Getting Wise

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Charlie LoPresti stared at the legs of Wise Dan. Fans clapped. Connections smiled. Bettors headed to the windows. LoPresti continued to stare, like a like a kid who dropped his ice cream cone on a summer sidewalk.

After winning the Maker’s 46 Mile April 12, the reigning Horse of the Year slowed to a walk and stopped, next to the trainer, in front of the Keeneland grandstand. LoPresti was excited, his big horse had returned with aplomb and panache, winning a Grade I stakes off a five-month layoff. Then jockey Jose Lezcano told LoPresti the chestnut gelding stumbled when pulling up. LoPresti looked down, saw a small cut on the left pastern, that was all, but still he stared and stared, oblivious to the commotion around him. When a trainer looks down, time stands still.

“Lezcano and the outrider told me he took a stumble step,” LoPresti explained. “He had a little nick on his pastern, it’s so minute, it was nothing…that’s the trainer in me.”

It was nothing then, nothing now. With a nick on his pastern and a check for $186,000, Wise Dan is officially back to defend his 2012 Horse of the Year title, winning by a length over Data Link. Bred and owned by Morton Fink, the 6-year-old son of Wiseman’s Ferry has now won 14 of 21 races, including eight of his last nine.

Like he does every year, Lopresti stopped with Wise Dan at the end of last season – a season that netted five wins from six starts and three Eclipse Awards (Horse of the Year, turf male, older horse) – and turned him out on the trainer’s 200-acre farm near Lexington.

“After the Breeders’ Cup, we kept him at the track for about a week, jogged him, took him to the track, made sure he was in good shape and he was sound,” LoPresti said. “Then we brought him home and put him a round pen for a while, just to get him unwound, then we turned him out in the indoor arena, let him run around, play, roll and be a horse. It didn’t take but a week and he was turned out in a paddock eating grass. Shoot, I guess, he had two months off there, we’d turn him out during the day and bring him in at night.”

In an era of year-round racing, LoPresti is a throwback. He likes to stop his horses in November and give them time off before bringing them back for a spring campaign. It’s good for the horses and the trainer. For Wise Dan, the routine has worked perfectly over the years. Layoffs are great, but returns come with pressure, worry, wonder, stress.

“Exactly. It was all that,” LoPresti said when asked about his mindset before the return. “I was nervous about it. I was wondering if he’s going to be the same horse. I was wondering if I had him fit enough. People asked me who I feared the most, I said, ‘Data Link is an improving horse but what I fear the most is the layoff,’ because his numbers were so superior to any of the other horses. The biggest thing I feared was it was going to be a really hard race on him and I didn’t want that kind of race first time out.”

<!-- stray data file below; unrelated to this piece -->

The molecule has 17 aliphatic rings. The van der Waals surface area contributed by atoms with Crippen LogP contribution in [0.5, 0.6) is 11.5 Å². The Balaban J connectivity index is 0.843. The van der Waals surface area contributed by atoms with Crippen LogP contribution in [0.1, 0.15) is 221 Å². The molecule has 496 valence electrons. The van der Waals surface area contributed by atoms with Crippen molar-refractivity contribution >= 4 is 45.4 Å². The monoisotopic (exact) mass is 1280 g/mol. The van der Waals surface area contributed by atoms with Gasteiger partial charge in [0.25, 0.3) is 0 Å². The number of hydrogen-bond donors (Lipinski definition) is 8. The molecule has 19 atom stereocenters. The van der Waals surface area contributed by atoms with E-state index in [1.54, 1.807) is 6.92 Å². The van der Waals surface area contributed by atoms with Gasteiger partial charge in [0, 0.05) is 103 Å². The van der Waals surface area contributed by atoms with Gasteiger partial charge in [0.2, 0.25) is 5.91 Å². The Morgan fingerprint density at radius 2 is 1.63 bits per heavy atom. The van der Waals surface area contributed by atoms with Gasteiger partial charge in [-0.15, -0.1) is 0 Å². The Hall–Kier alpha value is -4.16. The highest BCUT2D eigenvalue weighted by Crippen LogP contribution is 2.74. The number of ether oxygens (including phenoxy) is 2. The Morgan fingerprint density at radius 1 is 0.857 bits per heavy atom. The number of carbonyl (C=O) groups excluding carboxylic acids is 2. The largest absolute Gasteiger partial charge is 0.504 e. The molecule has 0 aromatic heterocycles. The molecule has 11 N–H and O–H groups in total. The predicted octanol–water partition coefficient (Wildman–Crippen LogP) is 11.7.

Unable to find cover among his four rivals, Wise Dan pulled hard throughout the mile stakes, breaking Lezcano’s hold as he headed down the backside but deflected a challenge by Data Link turning for home and wound up winning by a comfortable length. It wasn’t perfect, but it was close.

Immediately after the race, LoPresti didn’t think the race took much out of him. After three days of walking the shedrow at Keeneland, he knew it didn’t.

“The way he did it, the way it unfolded, I don’t think it was terribly tough for him, I’m not trying to be a smart alec, but he did it pretty easily,” LoPresti said. “I didn’t have him 100 percent cranked up. I knew he was going to be (sharp), first time back, just like he was in the Ben Ali last year. He’s getting a little better though, I thought going into the first turn he might really want to go to the lead, but he really didn’t get strong until going down the backside, when he went to his right lead, but once he got into rhythm, he was pretty good. He had daylight down the backside, that’s the thing about that horse, when he sees daylight, he’s looking for somewhere to go.”

Last year, Wise Dan returned in the Ben Ali, running off the screen to win by 10 ½ lengths. Lopresti eyed the same race this year but decided to aim Wise Dan at the Maker’s Mark Mile and his half-brother Successful Dan at the Ben Ali. The latter, 7-for-11 in his career, hasn’t run since finishing second in the Cornhusker at Prairie Meadows in June. Successful Dan strained a suspensory ligament in his left front while training at Saratoga. He’s been on the shelf since.

“Well, we’ve got Successful Dan, he had a final work (Monday), we’re going to send him to the clinic to get checked out so we’re thinking in the back of our minds, we have Successful Dan for the Ben Ali,” LoPresti said. “Honestly, I would rather have run in the Ben Ali but I know Mr. Fink wanted to run Wise Dan in a Grade I right off the bat and I was fine with that. I think the Ben Ali might have been a little easier for him, but coming back and running in a Grade I and winning a Grade I right off the bench proves he’s the horse everybody thought he was last year.”

Last year, Wise Dan won the Ben Ali on Polytrack, finished second in the Stephen Foster (beaten a neck) on the dirt, then reeled off wins in the Fourstardave, Woodine Mile, Shadwell Mile and Breeders’ Cup Mile on turf. LoPresti nominated him to the Woodford Reserve on Derby Day but will most likely copy the same pattern as last year.

“You know, I’m probably thinking, the Stephen Foster, that’s what Mr. Fink and I have been talking about, let’s try to take the same path we took last year, the only difference is I’d like to win that race,” LoPresti said. “I’m going to wait and see what happens with Successful Dan this week. When I get Wise Dan back to the track, I’ll know a lot more. I don’t see running in that race unless he’s just an absolute monster.”